Susan Benson, scenographer (b at Bexley Heath, Kent 22 April 1942) has designed for theatre, ballet, opera and television. She completed her studies at the West of England College of Art, Bristol University in 1963 and began work as a designer for BBC TV productions of the Royal Shakespeare Company.
Benson emigrated to Canada in 1966 to work as a freelance designer. In 1970 she was appointed resident designer at the Krannert Center for the Performing Arts, U of Illinois. Over the next four years she designed 40 opera, theatre, musical and dance productions for the centre.
In 1974 Benson began her association with the STRATFORD FESTIVAL. Between 1981 and 1983 she was head of design at Stratford and in 1995 was appointed associate director. A painter, as well as a designer, she was elected to the Royal Canadian Academy of the Arts in 1986. She has designed sets and costumes for the CANADIAN OPERA COMPANY, BANFF CENTRE, the NATIONAL BALLET OF CANADA, Toronto Arts Productions, ROYAL WINNIPEG BALLET, Young People's Theatre, and for co-productions between the NATIONAL ARTS CENTRE and NEPTUNE THEATRE. Abroad, she has designed for the Guthrie Festival, Boston Ballet, San Francisco Opera, New York City Opera, Minnesota/Dallas Opera and Birmingham Repertory.
Benson's costume designs are notable for their historical detail. Her attention to colour, texture and cut constitute an informed visual commentary. Her sketches use painter's media (pastels, watercolours, oils, inks) to convey the texture of the design and its intended visual impact. The dripped oil technique for The Woman (Stratford, 1979) demonstrated the statuesque quality that figures were to achieve against the monolithic background, while her use of pastels for Madame Butterfly (Canadian Opera Company, 1991) evoked the image of an aestheticized Japonisme for the stage.
Among her notable designs at Stratford were those for the two productions of A Midsummer Night's Dream (1976, 1977) directed by Robin PHILLIPS. Both productions made use of the same colour palette - black, gold and white - but the cut and texture of the costumes constituted distinct readings of the play. Between 1982 and 1994 Benson designed five productions of Gilbert and Sullivan at the Avon Theatre; The Mikado, which she designed in 1982, was revived in subsequent seasons at Stratford and in 1998 for a national tour. Her designs for Cabaret (1987) and Guys and Dolls (1990) inaugurated an era of the musical in the Festival Theatre at Stratford. By restraining the colour palette and emphasizing the strong architectural focus of the Festival Theatre Benson re-envisioned the signature Stratford stage for musical theatre.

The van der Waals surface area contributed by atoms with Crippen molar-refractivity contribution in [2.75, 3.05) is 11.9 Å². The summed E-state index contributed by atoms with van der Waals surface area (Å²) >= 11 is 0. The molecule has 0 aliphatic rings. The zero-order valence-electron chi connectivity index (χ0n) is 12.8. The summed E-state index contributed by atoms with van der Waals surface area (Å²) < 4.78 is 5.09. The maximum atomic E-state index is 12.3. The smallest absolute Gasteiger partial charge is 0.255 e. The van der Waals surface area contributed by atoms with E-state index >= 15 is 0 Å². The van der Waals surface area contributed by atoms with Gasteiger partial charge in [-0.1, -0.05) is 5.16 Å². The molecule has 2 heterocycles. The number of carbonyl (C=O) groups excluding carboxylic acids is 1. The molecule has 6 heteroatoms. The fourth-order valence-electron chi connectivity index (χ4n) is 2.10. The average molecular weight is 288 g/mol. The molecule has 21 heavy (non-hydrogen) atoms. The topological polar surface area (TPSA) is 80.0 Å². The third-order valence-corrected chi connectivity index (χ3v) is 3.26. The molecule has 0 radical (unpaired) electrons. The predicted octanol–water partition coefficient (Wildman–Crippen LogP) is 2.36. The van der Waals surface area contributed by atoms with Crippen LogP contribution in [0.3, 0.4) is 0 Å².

Benson's designs for opera have been equally innovative. For The Marriage of Figaro (1990) at the Banff Centre she painted references to neoclassical romantic paintings directly on the architectural features of the set. Thus, while the costumes maintained a visual reference to the period, the set provided a postmodern reading of the opera. For the Canadian Opera Company Benson provided the Dora award-winning costumes and set for the premiere of The Golden Ass (1999). Characterizing the stage as a gigantic staircase with a midway landing, Benson created a dynamic vertical stage on which the vibrantly coloured costumes imparted a sense of the carnivalesque to the production. In 2000 she designed The Ballad of Baby Doe for the San Francisco Opera.
Benson's recent designs for the National Ballet of Canada have been commissions for new productions of John Cranko's The Taming of the Shrew (1992) and Romeo and Juliet (1994). These designs drew on a Renaissance aesthetic, employing a rich colour palette in the costumes and a strong sense of architecture in the set. In both productions the resulting scenography enhanced the dancers' performance of the dramatic choreography.
Benson has won many awards for her work, including eight Dora Mavor Moore Awards, a Jessie Award (1989), an Ace Television Award for Costume (1987), a Guthrie Award (1991), a Canada Council Award (1970) and a Senior Arts Award from the Canada Council (1993). Her work has been included in the exhibition sent to the Prague Quadrennial in 1979, 1983, 1987, 1991 and 1999. Susan Benson is a member of the Associated Designers of Canada.